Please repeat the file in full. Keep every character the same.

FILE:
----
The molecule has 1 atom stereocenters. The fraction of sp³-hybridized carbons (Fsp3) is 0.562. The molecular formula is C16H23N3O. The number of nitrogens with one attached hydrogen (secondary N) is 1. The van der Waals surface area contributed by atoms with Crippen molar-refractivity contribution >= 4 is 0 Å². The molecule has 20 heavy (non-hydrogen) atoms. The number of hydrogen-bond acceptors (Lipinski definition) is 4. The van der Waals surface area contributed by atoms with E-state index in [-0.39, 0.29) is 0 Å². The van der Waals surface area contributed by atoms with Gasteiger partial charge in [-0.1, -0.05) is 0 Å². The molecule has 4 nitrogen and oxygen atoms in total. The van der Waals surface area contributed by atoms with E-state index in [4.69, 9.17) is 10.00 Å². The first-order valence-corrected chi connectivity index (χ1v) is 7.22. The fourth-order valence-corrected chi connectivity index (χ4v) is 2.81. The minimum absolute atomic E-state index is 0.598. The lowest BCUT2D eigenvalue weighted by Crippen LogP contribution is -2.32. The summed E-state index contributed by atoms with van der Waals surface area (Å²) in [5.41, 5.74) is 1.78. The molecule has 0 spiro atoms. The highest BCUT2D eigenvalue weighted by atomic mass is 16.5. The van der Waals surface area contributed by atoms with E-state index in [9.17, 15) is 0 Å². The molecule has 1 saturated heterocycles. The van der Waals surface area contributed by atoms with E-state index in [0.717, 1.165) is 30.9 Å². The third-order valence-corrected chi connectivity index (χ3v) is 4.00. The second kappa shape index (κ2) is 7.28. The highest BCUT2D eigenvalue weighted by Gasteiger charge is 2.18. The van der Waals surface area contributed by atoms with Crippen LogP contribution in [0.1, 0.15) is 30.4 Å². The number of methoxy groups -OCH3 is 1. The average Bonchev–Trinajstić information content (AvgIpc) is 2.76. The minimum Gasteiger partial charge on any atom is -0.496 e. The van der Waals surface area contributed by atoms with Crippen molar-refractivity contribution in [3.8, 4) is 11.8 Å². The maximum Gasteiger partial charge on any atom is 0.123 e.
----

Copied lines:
The molecule has 1 atom stereocenters. The fraction of sp³-hybridized carbons (Fsp3) is 0.562. The molecular formula is C16H23N3O. The number of nitrogens with one attached hydrogen (secondary N) is 1. The van der Waals surface area contributed by atoms with Crippen molar-refractivity contribution >= 4 is 0 Å². The molecule has 20 heavy (non-hydrogen) atoms. The number of hydrogen-bond acceptors (Lipinski definition) is 4. The van der Waals surface area contributed by atoms with E-state index in [-0.39, 0.29) is 0 Å². The van der Waals surface area contributed by atoms with Gasteiger partial charge in [-0.1, -0.05) is 0 Å². The molecule has 4 nitrogen and oxygen atoms in total. The van der Waals surface area contributed by atoms with E-state index in [4.69, 9.17) is 10.00 Å². The first-order valence-corrected chi connectivity index (χ1v) is 7.22. The fourth-order valence-corrected chi connectivity index (χ4v) is 2.81. The minimum absolute atomic E-state index is 0.598. The lowest BCUT2D eigenvalue weighted by Crippen LogP contribution is -2.32. The summed E-state index contributed by atoms with van der Waals surface area (Å²) in [5.41, 5.74) is 1.78. The molecule has 0 spiro atoms. The highest BCUT2D eigenvalue weighted by atomic mass is 16.5. The van der Waals surface area contributed by atoms with E-state index in [9.17, 15) is 0 Å². The molecule has 1 saturated heterocycles. The van der Waals surface area contributed by atoms with E-state index in [0.717, 1.165) is 30.9 Å². The third-order valence-corrected chi connectivity index (χ3v) is 4.00. The second kappa shape index (κ2) is 7.28. The highest BCUT2D eigenvalue weighted by Gasteiger charge is 2.18. The van der Waals surface area contributed by atoms with Crippen LogP contribution in [0.1, 0.15) is 30.4 Å². The number of methoxy groups -OCH3 is 1. The average Bonchev–Trinajstić information content (AvgIpc) is 2.76. The minimum Gasteiger partial charge on any atom is -0.496 e. The van der Waals surface area contributed by atoms with Crippen molar-refractivity contribution in [3.8, 4) is 11.8 Å². The maximum Gasteiger partial charge on any atom is 0.123 e.